“I feel like I am walking on eggshells with my boyfriend,” my best friend said.
Looking her straight in the eye, I took a deep breath. Then I asked, “Do you think you are in an emotionally abusive relationship?”
“Absolutely not. Sure, we have problems. I know I cry a lot and seem miserable at times. But honestly, it’s probably my fault for making him angry anyway. Abusive? No way.”
She was wrong, and all the signs told me so.
She knows now but didn’t know then that some of the most painful and damaging forms of abuse are subtle. Sure, it can be loud and amplified and completely obvious. However, abuse can also be a quiet and slow undermining of your confidence and psychological health.
ABUSE IN INTIMATE RELATIONSHIPS OFTEN GOES UNDETECTED.
Any abuse (physical, emotional, and spiritual) gnaws at the edges of your psyche, then slowly eats its way into your mental health, confidence, and even your identity. Abuse in intimate relationships often goes undetected. Secrecy, fed by shame, allows abuse to continue, so its very existence relies on that.
If you don’t know what abuse looks like, we’re here to shed some light.
What are some signs that you’re in an abusive relationship?
1. YOU’RE MADE TO FEEL LIKE YOU’RE GOING CRAZY.
One of the most insidious and powerful tools in an abusive partner’s arsenal is ‘gaslighting’. If you aren’t familiar with the term, it’s a technique to make a person doubt reality. The word ‘crazy’ is often used to describe how gaslit people are made to feel. For example, your partner may keep denying something you had known to be true to the point where you begin to believe them. Or, if you get upset when they speak harshly toward you, they may insist that you’re overreacting, so you begin to doubt your justification for anger. The whole point of gaslighting is to control you by tipping you off balance and making you mistrust your instincts and beliefs. Gaslighting makes you think eventually, “Am I the one who is the problem?”
THE MOST IMPORTANT THING TO REMEMBER IS TO NEVER MINIMISE OR MAKE EXCUSES FOR ANY OF THEIR ABUSIVE BEHAVIOURS.
2. YOU FIND YOURSELF ISOLATED FROM YOUR COMMUNITY.
An abuser may try to come between you and your people to make you more dependent on him. Isolation can start subtly. For example, the abuser could insist you “check in” at all times or tell you to quit activities because the only thing that should matter is your relationship with him. Or, he may slowly poison your other relationships by telling you negative things about the people you love, sowing doubt and discord.
Isolation gives abusers more control. If they know that you have no one to turn to, then the power is in their hands. Ultimately, this leaves you without a support system during your most significant time of need — which may be just what the abuser wants.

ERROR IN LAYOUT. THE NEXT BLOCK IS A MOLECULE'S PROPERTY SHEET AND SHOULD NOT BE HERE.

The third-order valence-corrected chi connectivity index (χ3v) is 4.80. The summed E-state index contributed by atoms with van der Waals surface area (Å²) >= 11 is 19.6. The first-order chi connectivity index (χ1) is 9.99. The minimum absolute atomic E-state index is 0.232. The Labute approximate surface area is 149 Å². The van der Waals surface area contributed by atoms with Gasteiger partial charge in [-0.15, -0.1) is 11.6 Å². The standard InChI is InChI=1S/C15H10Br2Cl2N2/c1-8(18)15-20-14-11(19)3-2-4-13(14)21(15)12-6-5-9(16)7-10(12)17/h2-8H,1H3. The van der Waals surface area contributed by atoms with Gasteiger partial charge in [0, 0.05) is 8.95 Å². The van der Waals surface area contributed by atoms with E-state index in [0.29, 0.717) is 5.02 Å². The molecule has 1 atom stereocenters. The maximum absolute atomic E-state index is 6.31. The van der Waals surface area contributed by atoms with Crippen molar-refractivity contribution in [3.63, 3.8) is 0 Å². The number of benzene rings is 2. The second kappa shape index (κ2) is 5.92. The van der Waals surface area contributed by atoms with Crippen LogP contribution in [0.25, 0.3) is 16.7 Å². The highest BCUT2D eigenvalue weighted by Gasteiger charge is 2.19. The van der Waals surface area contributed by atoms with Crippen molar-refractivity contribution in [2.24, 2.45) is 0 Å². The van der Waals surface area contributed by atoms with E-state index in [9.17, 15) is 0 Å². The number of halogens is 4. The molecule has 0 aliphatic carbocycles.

3. YOU’RE TREATED WITH CONTEMPT.
For my best friend, the emotional abuse didn’t come in the form of shouting matches — instead, it was the slow drip, drip, drip of gaslighting and also subtle forms of contempt. Contempt is expressed in many ways, including hostile humour, sarcasm, mockery, and name-calling. If your partner is exhibiting these kinds of behaviour, the relationship is emotionally abusive.
It is essential to ask yourself, does your partner criticise you in public? Or get sarcastic and tell others negative and embarrassing things about you? If so, you should consider these actions as red flags, because it shows you that your partner ignores or doesn’t even detect social decency rules. Abusive relationships rarely start with physical abuse. These are warning signs that your partner might act out even worse abusive behaviours behind closed doors.
ISOLATION GIVES ABUSERS MORE CONTROL. IF YOU HAVE NO ONE TO TURN TO, THEN THE POWER IS IN THEIR HANDS.
4. YOU’RE AFRAID OF THEIR ANGER.
It’s normal for someone to get angry and lose their temper once in a while. But for it to happen continually and explosively is a classic sign of abuse. Unlike the other signs, this one is easier to spot but no less damaging. Abusers may get aggressive or angry if you fail to do what they want, but because they can be warm and loving, before turning cold and angry in an instant, you may find yourself feeling like you need to be super careful to avoid making them upset.
GET OUT, AND GET HELP
If any of these signs sound painfully familiar, the first thing you need to realise is that the behaviour is totally unacceptable, and you are worthy of better. It’s time for things to change — immediately.
I know that advice is easier to give than to take, especially if you love your partner or are afraid to leave them. The most important thing to remember is to never minimise or make excuses for any of their abusive behaviours. Everyone goes through stress and frustration, experiences anger, and gets upset, but this is no excuse for acting in ways that harm others, emotionally or physically.
Please know that you are not alone. Like a tree, I encourage you to reach up to God in the knowledge that Jesus through His deep suffering understands the pain you’re going through and desires for your healing; reach out to your friends and loved ones for support; and dig down into the identity you have as a beloved daughter of God. If you need specialised help or know someone who does, it is readily available. In Singapore, the Ministry of Social and Family Development’s Break the Silence webpage <https://www.msf.gov.sg/breakthesilence/> provides hotlines and further information on abusive behaviour. If your school has counsellors, speak to them. There is a way out! Freedom and healing are on the other side of your courage.